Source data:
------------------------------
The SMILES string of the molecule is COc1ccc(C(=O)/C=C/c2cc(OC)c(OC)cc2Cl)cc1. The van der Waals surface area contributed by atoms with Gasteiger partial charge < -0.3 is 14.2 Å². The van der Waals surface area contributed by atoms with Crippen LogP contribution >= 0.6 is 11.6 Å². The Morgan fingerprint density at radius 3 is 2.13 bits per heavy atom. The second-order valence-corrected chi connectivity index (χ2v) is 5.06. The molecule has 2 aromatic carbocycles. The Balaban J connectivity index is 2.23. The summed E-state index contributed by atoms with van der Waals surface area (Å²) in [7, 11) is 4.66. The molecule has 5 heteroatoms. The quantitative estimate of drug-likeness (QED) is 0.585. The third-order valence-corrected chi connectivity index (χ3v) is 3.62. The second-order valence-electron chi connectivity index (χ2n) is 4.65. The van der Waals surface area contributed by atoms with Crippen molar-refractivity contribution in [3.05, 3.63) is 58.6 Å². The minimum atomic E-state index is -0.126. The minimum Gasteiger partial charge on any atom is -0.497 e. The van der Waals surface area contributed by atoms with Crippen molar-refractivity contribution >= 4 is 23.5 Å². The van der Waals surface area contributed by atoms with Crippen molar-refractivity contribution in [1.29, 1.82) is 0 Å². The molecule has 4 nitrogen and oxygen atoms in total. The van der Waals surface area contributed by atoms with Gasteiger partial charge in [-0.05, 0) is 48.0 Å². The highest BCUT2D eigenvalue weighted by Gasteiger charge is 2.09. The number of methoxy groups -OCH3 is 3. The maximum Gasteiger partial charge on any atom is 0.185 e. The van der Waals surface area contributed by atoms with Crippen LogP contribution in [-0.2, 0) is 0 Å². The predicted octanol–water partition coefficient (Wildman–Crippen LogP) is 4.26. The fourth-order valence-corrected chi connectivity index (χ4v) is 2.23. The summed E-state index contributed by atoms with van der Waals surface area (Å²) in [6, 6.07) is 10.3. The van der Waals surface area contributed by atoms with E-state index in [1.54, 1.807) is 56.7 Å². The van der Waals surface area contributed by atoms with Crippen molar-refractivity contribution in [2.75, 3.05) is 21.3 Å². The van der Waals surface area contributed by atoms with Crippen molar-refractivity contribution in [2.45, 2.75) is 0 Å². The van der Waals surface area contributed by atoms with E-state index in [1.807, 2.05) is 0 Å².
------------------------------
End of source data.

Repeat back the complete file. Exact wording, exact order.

The SMILES string of the molecule is COc1ccc(C(=O)/C=C/c2cc(OC)c(OC)cc2Cl)cc1. The van der Waals surface area contributed by atoms with Gasteiger partial charge < -0.3 is 14.2 Å². The van der Waals surface area contributed by atoms with Crippen LogP contribution >= 0.6 is 11.6 Å². The Morgan fingerprint density at radius 3 is 2.13 bits per heavy atom. The second-order valence-corrected chi connectivity index (χ2v) is 5.06. The molecule has 2 aromatic carbocycles. The Balaban J connectivity index is 2.23. The summed E-state index contributed by atoms with van der Waals surface area (Å²) in [7, 11) is 4.66. The molecule has 5 heteroatoms. The quantitative estimate of drug-likeness (QED) is 0.585. The third-order valence-corrected chi connectivity index (χ3v) is 3.62. The second-order valence-electron chi connectivity index (χ2n) is 4.65. The van der Waals surface area contributed by atoms with Crippen molar-refractivity contribution in [3.05, 3.63) is 58.6 Å². The minimum atomic E-state index is -0.126. The minimum Gasteiger partial charge on any atom is -0.497 e. The van der Waals surface area contributed by atoms with Crippen molar-refractivity contribution >= 4 is 23.5 Å². The van der Waals surface area contributed by atoms with Crippen molar-refractivity contribution in [1.29, 1.82) is 0 Å². The molecule has 4 nitrogen and oxygen atoms in total. The van der Waals surface area contributed by atoms with Gasteiger partial charge in [-0.05, 0) is 48.0 Å². The highest BCUT2D eigenvalue weighted by Gasteiger charge is 2.09. The number of methoxy groups -OCH3 is 3. The maximum Gasteiger partial charge on any atom is 0.185 e. The van der Waals surface area contributed by atoms with Crippen LogP contribution in [-0.2, 0) is 0 Å². The predicted octanol–water partition coefficient (Wildman–Crippen LogP) is 4.26. The fourth-order valence-corrected chi connectivity index (χ4v) is 2.23. The summed E-state index contributed by atoms with van der Waals surface area (Å²) in [6, 6.07) is 10.3. The van der Waals surface area contributed by atoms with E-state index in [1.54, 1.807) is 56.7 Å². The van der Waals surface area contributed by atoms with Crippen molar-refractivity contribution in [2.75, 3.05) is 21.3 Å². The van der Waals surface area contributed by atoms with Crippen molar-refractivity contribution in [2.45, 2.75) is 0 Å². The van der Waals surface area contributed by atoms with E-state index in [1.807, 2.05) is 0 Å².